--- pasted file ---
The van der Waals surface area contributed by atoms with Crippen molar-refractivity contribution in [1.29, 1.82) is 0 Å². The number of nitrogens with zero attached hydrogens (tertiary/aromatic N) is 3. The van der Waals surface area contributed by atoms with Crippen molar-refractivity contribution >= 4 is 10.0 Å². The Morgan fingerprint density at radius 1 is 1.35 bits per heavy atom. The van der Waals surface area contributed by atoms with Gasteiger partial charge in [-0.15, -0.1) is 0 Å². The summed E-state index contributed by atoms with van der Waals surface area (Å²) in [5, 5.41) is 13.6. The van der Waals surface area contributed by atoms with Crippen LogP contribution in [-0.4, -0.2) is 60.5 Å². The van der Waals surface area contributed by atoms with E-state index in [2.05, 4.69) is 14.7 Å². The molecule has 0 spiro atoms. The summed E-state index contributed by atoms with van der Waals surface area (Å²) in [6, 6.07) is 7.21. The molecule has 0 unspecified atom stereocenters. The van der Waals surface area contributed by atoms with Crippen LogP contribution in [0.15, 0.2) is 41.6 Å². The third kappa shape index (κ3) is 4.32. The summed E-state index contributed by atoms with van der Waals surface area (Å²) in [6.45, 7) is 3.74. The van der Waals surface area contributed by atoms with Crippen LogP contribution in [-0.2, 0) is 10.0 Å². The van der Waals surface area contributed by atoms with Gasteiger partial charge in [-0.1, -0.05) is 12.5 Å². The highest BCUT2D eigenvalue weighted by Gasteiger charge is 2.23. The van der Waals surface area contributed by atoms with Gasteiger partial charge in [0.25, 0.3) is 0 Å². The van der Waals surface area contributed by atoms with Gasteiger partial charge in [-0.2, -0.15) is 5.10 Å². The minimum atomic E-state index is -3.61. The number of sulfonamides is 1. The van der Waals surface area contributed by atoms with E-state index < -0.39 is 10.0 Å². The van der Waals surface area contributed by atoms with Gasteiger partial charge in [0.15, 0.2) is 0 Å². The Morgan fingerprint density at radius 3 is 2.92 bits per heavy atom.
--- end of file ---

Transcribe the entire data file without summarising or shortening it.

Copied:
The van der Waals surface area contributed by atoms with Crippen molar-refractivity contribution in [1.29, 1.82) is 0 Å². The number of nitrogens with zero attached hydrogens (tertiary/aromatic N) is 3. The van der Waals surface area contributed by atoms with Crippen molar-refractivity contribution >= 4 is 10.0 Å². The Morgan fingerprint density at radius 1 is 1.35 bits per heavy atom. The van der Waals surface area contributed by atoms with Gasteiger partial charge in [-0.15, -0.1) is 0 Å². The summed E-state index contributed by atoms with van der Waals surface area (Å²) in [5, 5.41) is 13.6. The van der Waals surface area contributed by atoms with Crippen LogP contribution in [-0.4, -0.2) is 60.5 Å². The van der Waals surface area contributed by atoms with E-state index in [2.05, 4.69) is 14.7 Å². The molecule has 0 spiro atoms. The summed E-state index contributed by atoms with van der Waals surface area (Å²) in [6, 6.07) is 7.21. The molecule has 0 unspecified atom stereocenters. The van der Waals surface area contributed by atoms with Crippen LogP contribution in [0.15, 0.2) is 41.6 Å². The third kappa shape index (κ3) is 4.32. The summed E-state index contributed by atoms with van der Waals surface area (Å²) in [6.45, 7) is 3.74. The van der Waals surface area contributed by atoms with Crippen LogP contribution in [-0.2, 0) is 10.0 Å². The van der Waals surface area contributed by atoms with Gasteiger partial charge in [-0.1, -0.05) is 12.5 Å². The highest BCUT2D eigenvalue weighted by Gasteiger charge is 2.23. The van der Waals surface area contributed by atoms with Gasteiger partial charge in [0.25, 0.3) is 0 Å². The van der Waals surface area contributed by atoms with Gasteiger partial charge in [-0.2, -0.15) is 5.10 Å². The minimum atomic E-state index is -3.61. The number of sulfonamides is 1. The van der Waals surface area contributed by atoms with E-state index < -0.39 is 10.0 Å². The van der Waals surface area contributed by atoms with Gasteiger partial charge in [0.15, 0.2) is 0 Å². The Morgan fingerprint density at radius 3 is 2.92 bits per heavy atom.